A rival league to the NFL, the American Football League, began play in 1960. In 1966, the NFL initiated the AFL–NFL merger between the two leagues; the merger lead to the creation of the Super Bowl, which has become the most watched television event in the United States on an annual basis. In the early 1930s, the college game continued to grow in the South, bolstered by fierce rivalries such as the "South's Oldest Rivalry", between Virginia and North Carolina and the "Deep South's Oldest Rivalry", between Georgia and Auburn. Although before the mid-1920s most national powers came from the Northeast or the Midwest, the trend changed when several teams from the South and the West Coast achieved national success. Wallace William Wade's 1925 Alabama team won the 1926 Rose Bowl after receiving its first national title and William Alexander's 1928 Georgia Tech team defeated California in the 1929 Rose Bowl. College football became the most popular spectator sport in the South. Several major modern college football conferences rose to prominence during this time period.
The Southwest Athletic Conference had been founded in 1915. Consisting of schools from Texas, the conference saw back-to-back national champions with Texas Christian University in 1938 and Texas A&M in 1939; the Pacific Coast Conference, a precursor to the contemporary Pac-12 Conference, had its own back-to-back champion in the University of Southern California, awarded the title in 1931 and 1932. The Southeastern Conference formed in 1932 and consisted of schools in the Deep South; as in previous decades, the Big Ten continued to dominate in the 1930s and 1940s, with Minnesota winning 5 titles between 1934 and 1941, Michigan and Ohio State winning titles. As it grew beyond its regional affiliations in the 1930s, college football garnered increased national attention. Four new bowl games were created: the Orange Bowl, Sugar Bowl, the Sun Bowl in 1935, the Cotton Bowl in 1937. In lieu of an actual national championship, these bowl games, along with the earlier Rose Bowl, provided a way to match up teams from distant regions of the country that did not otherwise play.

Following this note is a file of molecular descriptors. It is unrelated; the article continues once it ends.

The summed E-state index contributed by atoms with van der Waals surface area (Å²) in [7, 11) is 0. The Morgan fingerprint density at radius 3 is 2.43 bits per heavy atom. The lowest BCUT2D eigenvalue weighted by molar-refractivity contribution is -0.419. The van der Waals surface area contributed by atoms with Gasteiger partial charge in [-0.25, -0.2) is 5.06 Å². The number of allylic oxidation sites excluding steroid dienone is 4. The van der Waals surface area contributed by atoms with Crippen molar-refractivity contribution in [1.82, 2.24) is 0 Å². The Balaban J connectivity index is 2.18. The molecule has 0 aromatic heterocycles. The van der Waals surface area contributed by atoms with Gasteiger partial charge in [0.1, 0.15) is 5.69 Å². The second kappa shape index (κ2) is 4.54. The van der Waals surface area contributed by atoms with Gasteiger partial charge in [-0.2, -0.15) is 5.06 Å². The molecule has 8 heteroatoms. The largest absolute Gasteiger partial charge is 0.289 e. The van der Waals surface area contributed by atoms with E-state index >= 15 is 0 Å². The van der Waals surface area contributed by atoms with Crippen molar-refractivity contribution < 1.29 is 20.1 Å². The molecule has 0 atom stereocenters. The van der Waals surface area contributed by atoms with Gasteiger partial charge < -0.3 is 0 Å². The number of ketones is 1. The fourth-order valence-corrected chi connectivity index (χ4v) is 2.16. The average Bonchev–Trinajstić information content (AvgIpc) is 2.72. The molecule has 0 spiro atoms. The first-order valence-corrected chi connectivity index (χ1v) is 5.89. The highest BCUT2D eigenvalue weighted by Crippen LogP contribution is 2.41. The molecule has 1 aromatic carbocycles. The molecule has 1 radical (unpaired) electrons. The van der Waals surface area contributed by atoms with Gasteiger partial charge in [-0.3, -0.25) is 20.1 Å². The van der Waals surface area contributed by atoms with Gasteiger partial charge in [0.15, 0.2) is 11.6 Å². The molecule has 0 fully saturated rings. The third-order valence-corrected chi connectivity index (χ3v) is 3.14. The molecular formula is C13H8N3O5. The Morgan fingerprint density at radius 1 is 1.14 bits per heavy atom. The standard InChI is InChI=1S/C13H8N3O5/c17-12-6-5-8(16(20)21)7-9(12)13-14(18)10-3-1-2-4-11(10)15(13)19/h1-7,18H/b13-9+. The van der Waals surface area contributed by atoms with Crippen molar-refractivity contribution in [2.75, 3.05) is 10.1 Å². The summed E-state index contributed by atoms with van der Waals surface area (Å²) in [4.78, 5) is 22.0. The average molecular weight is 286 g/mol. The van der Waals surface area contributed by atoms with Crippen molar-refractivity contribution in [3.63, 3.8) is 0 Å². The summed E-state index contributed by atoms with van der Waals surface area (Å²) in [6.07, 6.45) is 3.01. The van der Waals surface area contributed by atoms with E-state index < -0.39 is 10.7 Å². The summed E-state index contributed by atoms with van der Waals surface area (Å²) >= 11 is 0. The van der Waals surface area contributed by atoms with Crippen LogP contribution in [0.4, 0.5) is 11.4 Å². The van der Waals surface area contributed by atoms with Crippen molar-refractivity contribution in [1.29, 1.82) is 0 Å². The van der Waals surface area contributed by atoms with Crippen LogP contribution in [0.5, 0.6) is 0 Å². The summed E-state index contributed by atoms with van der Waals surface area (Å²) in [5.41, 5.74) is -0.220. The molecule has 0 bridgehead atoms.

In 1936, the Associated Press began its weekly poll of prominent sports writers, ranking all of the nation's college football teams. Since there was no national championship game, the final version of the AP poll was used to determine, crowned the National Champion of college football; the 1930s saw growth in the passing game. Though some coaches, such as General Robert Neyland at Tennessee, continued to eschew its use, several rules changes to the game had a profound effect on teams' ability to throw the ball. In 1934, the rules committee removed two major penalties—a loss of five yards for a second incomplete pass in any series of downs and a loss of possession for an incomplete pass in the end zone—and shrunk the circumference of the ball, making it easier to grip and throw. Players who became famous for taking advantage of the easier passing game included Alabama end Don Hutson and TCU passer "Slingin" Sammy Baugh. In 1935, New York City's Downtown Athletic Club awarded the first Heisman Trophy to University of Chicago halfback Jay Berwanger, the first NFL Draft pick in 1936.